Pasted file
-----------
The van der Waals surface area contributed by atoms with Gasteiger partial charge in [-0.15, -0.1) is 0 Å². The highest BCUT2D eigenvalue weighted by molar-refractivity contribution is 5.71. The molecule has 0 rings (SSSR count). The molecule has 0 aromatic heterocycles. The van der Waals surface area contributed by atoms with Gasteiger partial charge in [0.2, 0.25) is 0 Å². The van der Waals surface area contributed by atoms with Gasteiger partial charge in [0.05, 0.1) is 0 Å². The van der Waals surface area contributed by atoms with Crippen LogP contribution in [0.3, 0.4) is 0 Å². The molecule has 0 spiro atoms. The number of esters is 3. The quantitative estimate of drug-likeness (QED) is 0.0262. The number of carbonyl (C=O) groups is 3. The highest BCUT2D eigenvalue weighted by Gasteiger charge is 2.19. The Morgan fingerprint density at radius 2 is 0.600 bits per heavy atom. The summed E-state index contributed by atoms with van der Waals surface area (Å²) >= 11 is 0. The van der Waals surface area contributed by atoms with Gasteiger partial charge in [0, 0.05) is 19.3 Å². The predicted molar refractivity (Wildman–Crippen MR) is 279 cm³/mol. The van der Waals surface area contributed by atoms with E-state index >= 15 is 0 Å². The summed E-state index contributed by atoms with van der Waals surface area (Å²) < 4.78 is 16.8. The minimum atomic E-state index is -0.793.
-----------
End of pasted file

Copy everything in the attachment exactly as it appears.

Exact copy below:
The van der Waals surface area contributed by atoms with Gasteiger partial charge in [-0.15, -0.1) is 0 Å². The highest BCUT2D eigenvalue weighted by molar-refractivity contribution is 5.71. The molecule has 0 rings (SSSR count). The molecule has 0 aromatic heterocycles. The van der Waals surface area contributed by atoms with Gasteiger partial charge in [0.2, 0.25) is 0 Å². The van der Waals surface area contributed by atoms with Gasteiger partial charge in [0.05, 0.1) is 0 Å². The van der Waals surface area contributed by atoms with Crippen LogP contribution in [0.3, 0.4) is 0 Å². The molecule has 0 spiro atoms. The number of esters is 3. The quantitative estimate of drug-likeness (QED) is 0.0262. The number of carbonyl (C=O) groups is 3. The highest BCUT2D eigenvalue weighted by Gasteiger charge is 2.19. The Morgan fingerprint density at radius 2 is 0.600 bits per heavy atom. The summed E-state index contributed by atoms with van der Waals surface area (Å²) >= 11 is 0. The van der Waals surface area contributed by atoms with Gasteiger partial charge in [0, 0.05) is 19.3 Å². The predicted molar refractivity (Wildman–Crippen MR) is 279 cm³/mol. The van der Waals surface area contributed by atoms with E-state index >= 15 is 0 Å². The summed E-state index contributed by atoms with van der Waals surface area (Å²) < 4.78 is 16.8. The minimum atomic E-state index is -0.793.